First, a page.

In order to effective measure dynamic head pressure we would need to install a Tee at the point where the fixture is attached to the water distribution system and measure the line pressure as the water passes the gage and into the fixture.

IN one of my previous posts I described how the static head pressure on the municipal main can vary by changes in elevation. The same is true of the water in your house distribution system. Let us consider a two story house where the water main is located near the floor in a basement.

While we may measure 45psi static head pressure at the main we must remember that the water will loose 0.434psi per vertical foot of rise. This loss is technically defined as "Vertical Static Head". In addition to vertical static head we must also consider the "Friction head loss" which results from friction between the moving water and the internal wall of the pipe. Thus "Dynamic Head Pressure" can theoretically be estimated by computing the vertical static head loss and the friction head loss, then subtracting the losses from the static head pressure at the main.

let us put this in perspective. Imagine a house where the water enters the basement 1' above the basement floor and the basement has an 8' ceiling. We have a 7' rise to the ceiling, then a 1' rise for the floor joists and flooring material on the 1st floor. Now let us assume the house has 9' ceilings on the first floor and another foot for the floor joists to the second floor. We then have another 6' rise from the 2nd flr floor level to the shower head so our combined vertical head loss is (7'+1"+9+1'+6") x 0.434psi = 24' vertical x 0.434+ 10.416psi vertical static head loss. This means that if you had 45psi static head pressure at the main you would have 45psi - 10.41psi vertical static head loss = 34.59psi at the shower head. From this we must then deduct "Friction Head loss" however, computing friction head loss is not nearly as simple as computing vertical static head loss simply because as the velocity of flow increases on a pipe, the friction head loss will increase proportionally.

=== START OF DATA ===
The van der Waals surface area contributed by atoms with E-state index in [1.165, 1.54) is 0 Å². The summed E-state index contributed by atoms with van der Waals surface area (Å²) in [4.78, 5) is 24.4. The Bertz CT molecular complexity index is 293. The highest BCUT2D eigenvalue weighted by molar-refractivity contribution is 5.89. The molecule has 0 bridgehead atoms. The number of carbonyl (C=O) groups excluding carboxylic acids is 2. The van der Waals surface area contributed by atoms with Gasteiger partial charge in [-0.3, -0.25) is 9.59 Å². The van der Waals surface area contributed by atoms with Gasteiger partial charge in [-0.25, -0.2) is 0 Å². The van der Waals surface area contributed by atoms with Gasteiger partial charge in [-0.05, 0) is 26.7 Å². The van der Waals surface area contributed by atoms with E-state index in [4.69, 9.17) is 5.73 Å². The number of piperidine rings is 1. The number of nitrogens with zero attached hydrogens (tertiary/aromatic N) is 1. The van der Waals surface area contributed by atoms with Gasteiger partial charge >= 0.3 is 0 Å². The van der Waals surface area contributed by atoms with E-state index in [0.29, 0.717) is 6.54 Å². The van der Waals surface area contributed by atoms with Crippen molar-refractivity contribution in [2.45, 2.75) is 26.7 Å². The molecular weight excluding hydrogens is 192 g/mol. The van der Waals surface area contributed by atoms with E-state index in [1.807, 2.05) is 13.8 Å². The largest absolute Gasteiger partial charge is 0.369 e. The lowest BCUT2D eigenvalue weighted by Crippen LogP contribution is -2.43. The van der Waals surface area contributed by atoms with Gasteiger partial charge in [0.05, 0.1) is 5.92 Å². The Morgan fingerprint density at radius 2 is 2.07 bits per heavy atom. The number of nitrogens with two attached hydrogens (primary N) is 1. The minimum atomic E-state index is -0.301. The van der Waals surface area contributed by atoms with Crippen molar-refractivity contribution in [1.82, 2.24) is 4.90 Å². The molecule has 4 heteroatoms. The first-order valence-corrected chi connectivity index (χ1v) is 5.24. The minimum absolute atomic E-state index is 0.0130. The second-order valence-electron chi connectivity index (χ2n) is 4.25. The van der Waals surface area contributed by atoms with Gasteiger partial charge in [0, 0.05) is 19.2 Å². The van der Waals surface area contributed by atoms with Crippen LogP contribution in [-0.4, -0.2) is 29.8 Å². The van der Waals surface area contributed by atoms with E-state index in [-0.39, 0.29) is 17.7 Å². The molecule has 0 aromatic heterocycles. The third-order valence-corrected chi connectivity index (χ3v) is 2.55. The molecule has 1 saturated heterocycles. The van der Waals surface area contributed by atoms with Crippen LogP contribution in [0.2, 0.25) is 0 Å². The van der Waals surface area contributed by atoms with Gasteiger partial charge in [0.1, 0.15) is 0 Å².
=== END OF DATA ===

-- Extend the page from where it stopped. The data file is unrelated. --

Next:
now let us imagine that the water main is at the front of the house but the master bath is at the rear corner where we would have a 50' horizontal run of pipe plus the 24' vertical rise for a total of 74' of pipe. If we were to be precise we would need to also compute the fitting insertion loss for each fitting on the run. By example, a 1/2" elbow has a fitting insertion loss equal to .9 feet of pipe. W could compute all the fitting losses or we can rely upon the code approved standard of allowing an addition 20% for the pipe length. Thus our pipe length is now 74' + 20% = 1.2 x 70= 84'.

Now let us imagine the we have a 1/2" copper pipe running directly from the main to the master bath.

Now let us consult the copper pipe friction head loss table.